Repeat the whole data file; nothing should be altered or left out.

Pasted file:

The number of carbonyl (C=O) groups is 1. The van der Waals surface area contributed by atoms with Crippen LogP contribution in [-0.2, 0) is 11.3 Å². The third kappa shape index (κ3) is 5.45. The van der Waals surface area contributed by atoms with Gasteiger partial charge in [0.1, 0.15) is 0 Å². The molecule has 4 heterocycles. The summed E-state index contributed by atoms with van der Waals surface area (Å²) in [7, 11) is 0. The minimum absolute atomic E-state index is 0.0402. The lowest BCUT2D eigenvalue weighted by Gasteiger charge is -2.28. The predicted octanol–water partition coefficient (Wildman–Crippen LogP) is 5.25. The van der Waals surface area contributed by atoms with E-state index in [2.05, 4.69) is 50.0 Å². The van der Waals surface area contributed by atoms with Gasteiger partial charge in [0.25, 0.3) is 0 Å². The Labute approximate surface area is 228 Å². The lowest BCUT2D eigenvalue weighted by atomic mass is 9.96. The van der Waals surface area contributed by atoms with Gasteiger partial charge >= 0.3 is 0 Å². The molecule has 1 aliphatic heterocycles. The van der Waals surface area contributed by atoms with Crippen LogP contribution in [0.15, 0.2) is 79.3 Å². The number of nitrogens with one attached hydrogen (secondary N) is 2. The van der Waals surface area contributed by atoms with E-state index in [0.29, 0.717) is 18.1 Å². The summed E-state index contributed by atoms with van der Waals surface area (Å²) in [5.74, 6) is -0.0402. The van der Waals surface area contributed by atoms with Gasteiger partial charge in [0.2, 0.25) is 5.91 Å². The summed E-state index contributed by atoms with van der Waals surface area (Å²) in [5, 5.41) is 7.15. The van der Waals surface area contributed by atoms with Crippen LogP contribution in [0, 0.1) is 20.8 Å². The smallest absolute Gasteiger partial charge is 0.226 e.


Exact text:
The number of carbonyl (C=O) groups is 1. The van der Waals surface area contributed by atoms with Crippen LogP contribution in [-0.2, 0) is 11.3 Å². The third kappa shape index (κ3) is 5.45. The van der Waals surface area contributed by atoms with Gasteiger partial charge in [0.1, 0.15) is 0 Å². The molecule has 4 heterocycles. The summed E-state index contributed by atoms with van der Waals surface area (Å²) in [7, 11) is 0. The minimum absolute atomic E-state index is 0.0402. The lowest BCUT2D eigenvalue weighted by Gasteiger charge is -2.28. The predicted octanol–water partition coefficient (Wildman–Crippen LogP) is 5.25. The van der Waals surface area contributed by atoms with E-state index in [2.05, 4.69) is 50.0 Å². The van der Waals surface area contributed by atoms with Gasteiger partial charge in [0.25, 0.3) is 0 Å². The Labute approximate surface area is 228 Å². The lowest BCUT2D eigenvalue weighted by atomic mass is 9.96. The van der Waals surface area contributed by atoms with Gasteiger partial charge >= 0.3 is 0 Å². The molecule has 1 aliphatic heterocycles. The van der Waals surface area contributed by atoms with Crippen LogP contribution in [0.15, 0.2) is 79.3 Å². The number of nitrogens with one attached hydrogen (secondary N) is 2. The van der Waals surface area contributed by atoms with E-state index in [0.29, 0.717) is 18.1 Å². The summed E-state index contributed by atoms with van der Waals surface area (Å²) in [5.74, 6) is -0.0402. The van der Waals surface area contributed by atoms with Gasteiger partial charge in [0.2, 0.25) is 5.91 Å². The summed E-state index contributed by atoms with van der Waals surface area (Å²) in [5, 5.41) is 7.15. The van der Waals surface area contributed by atoms with Crippen LogP contribution in [0, 0.1) is 20.8 Å². The smallest absolute Gasteiger partial charge is 0.226 e.